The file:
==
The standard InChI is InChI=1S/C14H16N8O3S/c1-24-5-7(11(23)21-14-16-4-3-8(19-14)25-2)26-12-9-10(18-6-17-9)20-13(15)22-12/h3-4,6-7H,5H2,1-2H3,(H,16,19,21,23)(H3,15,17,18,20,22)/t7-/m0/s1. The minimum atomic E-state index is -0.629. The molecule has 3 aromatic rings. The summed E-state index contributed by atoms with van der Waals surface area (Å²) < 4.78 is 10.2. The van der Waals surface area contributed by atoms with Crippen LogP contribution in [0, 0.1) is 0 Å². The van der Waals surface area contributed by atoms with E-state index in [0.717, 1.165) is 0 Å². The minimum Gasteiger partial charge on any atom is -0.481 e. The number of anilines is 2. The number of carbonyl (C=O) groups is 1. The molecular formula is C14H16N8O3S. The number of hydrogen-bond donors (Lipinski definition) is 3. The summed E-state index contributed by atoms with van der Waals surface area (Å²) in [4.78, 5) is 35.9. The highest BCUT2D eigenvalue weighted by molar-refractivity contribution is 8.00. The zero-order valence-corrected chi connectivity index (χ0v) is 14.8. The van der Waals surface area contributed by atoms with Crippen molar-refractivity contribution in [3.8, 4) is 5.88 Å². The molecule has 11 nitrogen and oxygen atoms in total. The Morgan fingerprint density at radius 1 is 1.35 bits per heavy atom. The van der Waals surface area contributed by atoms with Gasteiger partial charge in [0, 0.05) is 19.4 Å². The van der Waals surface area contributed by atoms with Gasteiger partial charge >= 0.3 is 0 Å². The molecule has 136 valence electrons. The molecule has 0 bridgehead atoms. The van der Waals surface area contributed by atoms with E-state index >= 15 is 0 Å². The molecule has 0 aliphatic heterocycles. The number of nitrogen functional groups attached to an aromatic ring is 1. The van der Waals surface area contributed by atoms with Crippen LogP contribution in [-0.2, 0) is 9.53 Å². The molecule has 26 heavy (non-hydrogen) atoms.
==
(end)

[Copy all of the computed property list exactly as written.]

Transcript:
The standard InChI is InChI=1S/C14H16N8O3S/c1-24-5-7(11(23)21-14-16-4-3-8(19-14)25-2)26-12-9-10(18-6-17-9)20-13(15)22-12/h3-4,6-7H,5H2,1-2H3,(H,16,19,21,23)(H3,15,17,18,20,22)/t7-/m0/s1. The minimum atomic E-state index is -0.629. The molecule has 3 aromatic rings. The summed E-state index contributed by atoms with van der Waals surface area (Å²) < 4.78 is 10.2. The van der Waals surface area contributed by atoms with Crippen LogP contribution in [0, 0.1) is 0 Å². The van der Waals surface area contributed by atoms with E-state index in [0.717, 1.165) is 0 Å². The minimum Gasteiger partial charge on any atom is -0.481 e. The number of anilines is 2. The number of carbonyl (C=O) groups is 1. The molecular formula is C14H16N8O3S. The number of hydrogen-bond donors (Lipinski definition) is 3. The summed E-state index contributed by atoms with van der Waals surface area (Å²) in [4.78, 5) is 35.9. The highest BCUT2D eigenvalue weighted by molar-refractivity contribution is 8.00. The zero-order valence-corrected chi connectivity index (χ0v) is 14.8. The van der Waals surface area contributed by atoms with Crippen molar-refractivity contribution in [3.8, 4) is 5.88 Å². The molecule has 11 nitrogen and oxygen atoms in total. The Morgan fingerprint density at radius 1 is 1.35 bits per heavy atom. The van der Waals surface area contributed by atoms with Gasteiger partial charge in [0, 0.05) is 19.4 Å². The van der Waals surface area contributed by atoms with Gasteiger partial charge >= 0.3 is 0 Å². The molecule has 136 valence electrons. The molecule has 0 bridgehead atoms. The van der Waals surface area contributed by atoms with E-state index >= 15 is 0 Å². The molecule has 0 aliphatic heterocycles. The number of nitrogen functional groups attached to an aromatic ring is 1. The van der Waals surface area contributed by atoms with Crippen LogP contribution in [-0.2, 0) is 9.53 Å². The molecule has 26 heavy (non-hydrogen) atoms.